The Debt To GDP Ratio For The Entire World: 286 Percent
by Michael Snyder, The Economic Collapse Blog Did you know that there is more than $28,000 of debt for every man, woman and child on the entire planet? And since close to 3 billion of those people survive on less than 2 dollars a day, your share of that debt is going to be much larger than that. If we took everything that the global economy produced this year and everything that the global economy produced next year and used it to pay all of this debt, it still would not be enough. According to a recent report put out by the McKinsey Global Institute entitled “Debt and (not much) deleveraging“, the total amount of debt on our planet has grown from 142 trillion dollars at the end of 2007 to 199 trillion dollars today. This is the largest mountain of debt in the history of the world, and those numbers mean that we are in substantially worse condition than we were just prior to the last financial crisis.
When it comes to debt, a lot of fingers get pointed at the United States, and rightly so. Just prior to the last recession, the U.S. national debt was sitting at about 9 trillion dollars. Today, it has crossed the 18 trillion dollar mark. But of course the U.S. is not the only one that is guilty. In fact, the McKinsey Global Institute says that debt levels have grown in all major economies since 2007. The following is an excerpt from the report…
Seven years after the bursting of a global credit bubble resulted in the worst financial crisis since the Great Depression, debt continues to grow. In fact, rather than reducing indebtedness, or deleveraging, all major economies today have higher levels of borrowing relative to GDP than they did in 2007. Global debt in these years has grown by $57 trillion, raising the ratio of debt to GDP by 17 percentage points (Exhibit 1). That poses new risks to financial stability and may undermine global economic growth.
What is surprising is that debt has actually grown the most in China. If you can believe it, total Chinese debt has grown from 7 trillion dollars in 2007 to 28 trillion dollars today. Needless to say, that is absolutely insane…
China’s debt has quadrupled since 2007. Fueled by real estate and shadow banking, China’s total debt has nearly quadrupled, rising to $28 trillion by mid-2014, from $7 trillion in 2007. At 282 percent of GDP, China’s debt as a share of GDP, while manageable, is larger than that of the United States or Germany. Three developments are potentially worrisome: half of all loans are linked, directly or indirectly, to China’s overheated real-estate market; unregulated shadow banking accounts for nearly half of new lending; and the debt of many local governments is probably unsustainable. However, MGI calculates that China’s government has the capacity to bail out the financial sector should a property-related debt crisis develop. The challenge will be to contain future debt increases and reduce the risks of such a crisis, without putting the brakes on economic growth.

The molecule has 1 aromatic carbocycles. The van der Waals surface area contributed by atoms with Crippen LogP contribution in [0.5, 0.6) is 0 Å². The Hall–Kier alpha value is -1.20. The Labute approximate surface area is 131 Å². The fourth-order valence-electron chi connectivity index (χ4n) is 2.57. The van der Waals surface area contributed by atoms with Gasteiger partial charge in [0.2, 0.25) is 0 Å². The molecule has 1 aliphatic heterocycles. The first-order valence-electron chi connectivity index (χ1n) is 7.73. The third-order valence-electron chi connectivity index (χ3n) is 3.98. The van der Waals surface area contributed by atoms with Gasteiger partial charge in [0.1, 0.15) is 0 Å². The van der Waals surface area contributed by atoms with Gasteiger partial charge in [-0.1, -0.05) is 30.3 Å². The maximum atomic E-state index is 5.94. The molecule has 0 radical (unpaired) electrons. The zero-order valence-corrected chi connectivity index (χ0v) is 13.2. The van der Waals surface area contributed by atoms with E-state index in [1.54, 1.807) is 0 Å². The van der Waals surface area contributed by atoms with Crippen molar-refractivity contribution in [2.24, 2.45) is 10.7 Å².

What all of this means is that our long-term global economic problems have gotten much, much worse. This short-lived period of relative stability that we have been enjoying has been fueled by unprecedented amounts of debt and voracious money printing. Anyone with half a brain should be able to see that this is a giant financial bubble, and in the end it is going to unwind very, very painfully. The following comes from a Canadian news source…
At the beginning of 2008, government accounted for a smaller portion of the debt pie than corporate, household or financial debt. It now exceeds each of those other categories.
“The current situation is much worse than in 2000 or 2007, and with interest rates near or at zero, the central banks have already used up their ammunition. Plus, the total indebtedness, especially the indebtedness of governments, is much higher than ever before,” said Claus Vogt, a Berlin-based analyst and co-author of a 2011 book titled The Global Debt Trap.
“Every speculative bubble rests on some kind of a fairy tale, a story the bubble participants believe in and use as rationalization to buy extremely overvalued stocks or bonds or real estate,” Mr. Vogt argued. “And now it is the faith in the central-planning capabilities of global central bankers. When the loss of confidence in the Fed, the ECB etc. begins, the stampede out of stocks and bonds will start. I think we are very close to this pivotal moment in financial history.”
But for the moment, the ridiculous stock market bubble continues.